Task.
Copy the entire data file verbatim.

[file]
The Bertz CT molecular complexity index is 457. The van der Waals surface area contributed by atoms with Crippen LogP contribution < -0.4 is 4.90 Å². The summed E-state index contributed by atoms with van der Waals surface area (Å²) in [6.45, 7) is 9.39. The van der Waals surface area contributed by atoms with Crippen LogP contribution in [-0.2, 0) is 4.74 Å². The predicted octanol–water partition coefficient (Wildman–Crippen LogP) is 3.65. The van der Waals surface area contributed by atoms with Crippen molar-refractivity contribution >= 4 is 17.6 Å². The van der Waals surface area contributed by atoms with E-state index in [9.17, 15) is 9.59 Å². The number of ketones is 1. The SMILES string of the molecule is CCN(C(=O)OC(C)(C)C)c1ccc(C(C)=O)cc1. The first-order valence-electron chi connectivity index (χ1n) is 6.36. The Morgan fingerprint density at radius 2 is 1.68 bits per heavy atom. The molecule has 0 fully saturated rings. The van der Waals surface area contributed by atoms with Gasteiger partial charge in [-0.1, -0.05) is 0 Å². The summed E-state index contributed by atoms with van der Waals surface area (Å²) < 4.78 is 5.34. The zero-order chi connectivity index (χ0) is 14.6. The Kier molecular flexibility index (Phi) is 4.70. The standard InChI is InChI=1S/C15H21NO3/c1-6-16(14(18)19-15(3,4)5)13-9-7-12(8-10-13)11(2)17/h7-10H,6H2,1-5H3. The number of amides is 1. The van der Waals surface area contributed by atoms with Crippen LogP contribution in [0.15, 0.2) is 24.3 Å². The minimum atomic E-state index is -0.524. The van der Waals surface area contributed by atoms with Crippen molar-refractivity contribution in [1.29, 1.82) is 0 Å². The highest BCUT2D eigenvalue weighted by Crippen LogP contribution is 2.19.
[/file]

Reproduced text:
The Bertz CT molecular complexity index is 457. The van der Waals surface area contributed by atoms with Crippen LogP contribution < -0.4 is 4.90 Å². The summed E-state index contributed by atoms with van der Waals surface area (Å²) in [6.45, 7) is 9.39. The van der Waals surface area contributed by atoms with Crippen LogP contribution in [-0.2, 0) is 4.74 Å². The predicted octanol–water partition coefficient (Wildman–Crippen LogP) is 3.65. The van der Waals surface area contributed by atoms with Crippen molar-refractivity contribution >= 4 is 17.6 Å². The van der Waals surface area contributed by atoms with E-state index in [9.17, 15) is 9.59 Å². The number of ketones is 1. The SMILES string of the molecule is CCN(C(=O)OC(C)(C)C)c1ccc(C(C)=O)cc1. The first-order valence-electron chi connectivity index (χ1n) is 6.36. The Morgan fingerprint density at radius 2 is 1.68 bits per heavy atom. The molecule has 0 fully saturated rings. The van der Waals surface area contributed by atoms with Gasteiger partial charge in [-0.1, -0.05) is 0 Å². The summed E-state index contributed by atoms with van der Waals surface area (Å²) < 4.78 is 5.34. The zero-order chi connectivity index (χ0) is 14.6. The Kier molecular flexibility index (Phi) is 4.70. The standard InChI is InChI=1S/C15H21NO3/c1-6-16(14(18)19-15(3,4)5)13-9-7-12(8-10-13)11(2)17/h7-10H,6H2,1-5H3. The number of amides is 1. The van der Waals surface area contributed by atoms with Crippen LogP contribution in [0.15, 0.2) is 24.3 Å². The minimum atomic E-state index is -0.524. The van der Waals surface area contributed by atoms with Crippen molar-refractivity contribution in [1.29, 1.82) is 0 Å². The highest BCUT2D eigenvalue weighted by Crippen LogP contribution is 2.19.